The days pass quickly when in a larger port. We went shopping nearly every day and managed to find lots of things that we could not get elsewhere. We were getting low on vee-belts, as AKAMA uses seven of them. We were also able to get our alternator repaired (bad bearing) and now we have it back on the wing engine, effectively making it back into a DC-generator set for battery charging. The redundancy gives good peace of mind.

Honiara has a wonderful wet market, especially on Saturday mornings. We were able to score cucumbers and tomatoes, two things that are hard to find out here. It is amazing how much is available there compared to some of the markets on other islands, which sometimes have little more than betel nut and yams.

We left Honiara on 30 May, to cruise the Florida Islands. We’ll tell you about that in the next report.

One of our friends asked us some questions in a recent email (hint, hint, if you have not yet emailed us please do so!). We thought the questions and answers might be of general interest.

Q1. Do you have to file a sail plan of any kind with some authority or can you drift off on the slightest whim whenever you want?

A1. There is no sail plan of any kind. After we check into a country, we just up anchor and go where we want until we check out. In a few countries they ask for a sail plan upon arrival. We always tell them that we are just wandering around aimlessly and have no idea where we will actually go, except that we know the general direction of travel and that we will be sure to be out of the country before the visa expires. Some still insist on a plan and we fabricate something general. In a few countries we have to check in and out at every port.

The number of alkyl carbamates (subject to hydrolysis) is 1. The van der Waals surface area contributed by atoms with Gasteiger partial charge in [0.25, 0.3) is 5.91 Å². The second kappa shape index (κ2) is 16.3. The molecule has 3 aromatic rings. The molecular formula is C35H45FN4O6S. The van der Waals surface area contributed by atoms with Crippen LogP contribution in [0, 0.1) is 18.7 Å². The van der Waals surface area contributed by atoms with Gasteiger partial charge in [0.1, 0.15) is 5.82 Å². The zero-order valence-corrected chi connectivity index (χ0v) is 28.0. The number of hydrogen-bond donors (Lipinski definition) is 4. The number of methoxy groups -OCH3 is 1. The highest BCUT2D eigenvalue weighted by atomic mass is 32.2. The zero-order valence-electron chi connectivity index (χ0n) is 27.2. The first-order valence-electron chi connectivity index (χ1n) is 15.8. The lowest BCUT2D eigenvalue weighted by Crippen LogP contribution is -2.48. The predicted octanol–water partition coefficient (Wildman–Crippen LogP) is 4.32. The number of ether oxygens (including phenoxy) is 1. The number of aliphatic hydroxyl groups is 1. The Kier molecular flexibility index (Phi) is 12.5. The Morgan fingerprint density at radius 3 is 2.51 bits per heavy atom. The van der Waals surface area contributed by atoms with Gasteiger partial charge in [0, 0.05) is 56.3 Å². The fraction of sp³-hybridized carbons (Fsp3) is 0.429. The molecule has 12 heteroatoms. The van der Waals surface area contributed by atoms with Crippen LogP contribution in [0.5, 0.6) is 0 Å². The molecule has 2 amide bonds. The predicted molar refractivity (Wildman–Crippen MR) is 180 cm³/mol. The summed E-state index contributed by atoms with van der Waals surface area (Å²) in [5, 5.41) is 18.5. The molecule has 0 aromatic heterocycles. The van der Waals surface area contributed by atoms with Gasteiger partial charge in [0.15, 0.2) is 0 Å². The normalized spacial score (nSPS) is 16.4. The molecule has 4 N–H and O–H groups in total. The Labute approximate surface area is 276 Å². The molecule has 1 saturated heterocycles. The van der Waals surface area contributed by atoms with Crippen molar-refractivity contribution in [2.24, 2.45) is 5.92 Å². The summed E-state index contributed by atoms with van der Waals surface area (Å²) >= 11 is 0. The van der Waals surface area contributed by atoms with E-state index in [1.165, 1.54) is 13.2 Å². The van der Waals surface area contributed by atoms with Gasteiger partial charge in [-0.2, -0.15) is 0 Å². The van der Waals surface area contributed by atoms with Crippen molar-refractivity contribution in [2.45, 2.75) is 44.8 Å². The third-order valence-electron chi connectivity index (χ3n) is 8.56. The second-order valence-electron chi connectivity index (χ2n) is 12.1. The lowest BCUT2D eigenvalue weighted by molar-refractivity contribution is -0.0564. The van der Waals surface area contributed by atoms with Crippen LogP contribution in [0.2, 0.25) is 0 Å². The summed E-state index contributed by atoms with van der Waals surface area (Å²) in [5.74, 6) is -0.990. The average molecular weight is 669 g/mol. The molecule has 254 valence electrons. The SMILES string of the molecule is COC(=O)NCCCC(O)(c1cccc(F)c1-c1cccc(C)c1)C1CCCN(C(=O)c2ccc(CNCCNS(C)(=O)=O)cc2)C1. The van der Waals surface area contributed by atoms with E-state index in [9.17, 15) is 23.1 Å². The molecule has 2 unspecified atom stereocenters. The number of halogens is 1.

Q2. How do your sailing companions find you?

A2. Usually it is by VHF or HF radio. If we see another yacht nearby we usually hail it on VHF. Also, there are organized and not-so-organized nets on both ham radio and marine HF frequencies. Sometimes we meet people in anchorages or at marinas and in comparing plans find that we are going the same way. We expected to be alone most of the time, and that was the case for the first year up and down the East and West coasts of Thailand and Malaysia. When we started southeast from Singapore we met up with HARMONY-88 by radio (now back in Oz) and then SAMPAGUITA, MUSCAT and SELKIE at our first anchorage in Borneo. We have crisscrossed paths with them for the past year and have been mostly together with the latter two.

Q3. Do you have a sail plan with waypoints, turn points and defined times (That does NOT sound too relaxing)?

A3. Everyone does it differently. We are rather more organized than most; it's the nature of the beast. When planning, we use electronic charts and start by setting a waypoint at each end of the trip. This might span an entire country. The line between them goes straight through land and lots of bad places for a boat. Then we research the places along and on either side of the route in books and by talking to other yachties, to decide where we will actually go. We add waypoints to the places we are interested in, resulting in the line now zigzagging from place to place, but still going through un-navigable places between them. We usually put in the fine detail, such as waypoints around reefs, every day or two, for the upcoming day or two. We never set a time schedule, other than a long-range plan to avoid bad weather and a plan to make the night’s anchorage before dark.

Once we head out to follow a route, we often don’t follow it exactly. Sometimes there are unmarked reefs, other vessels, and so on that we have to dodge. To keep a record of where we went, we usually move the waypoints on the plan as we pass them so that they coincide with where we actually went, especially if we make major changes in the route. With the computer this is easy to do.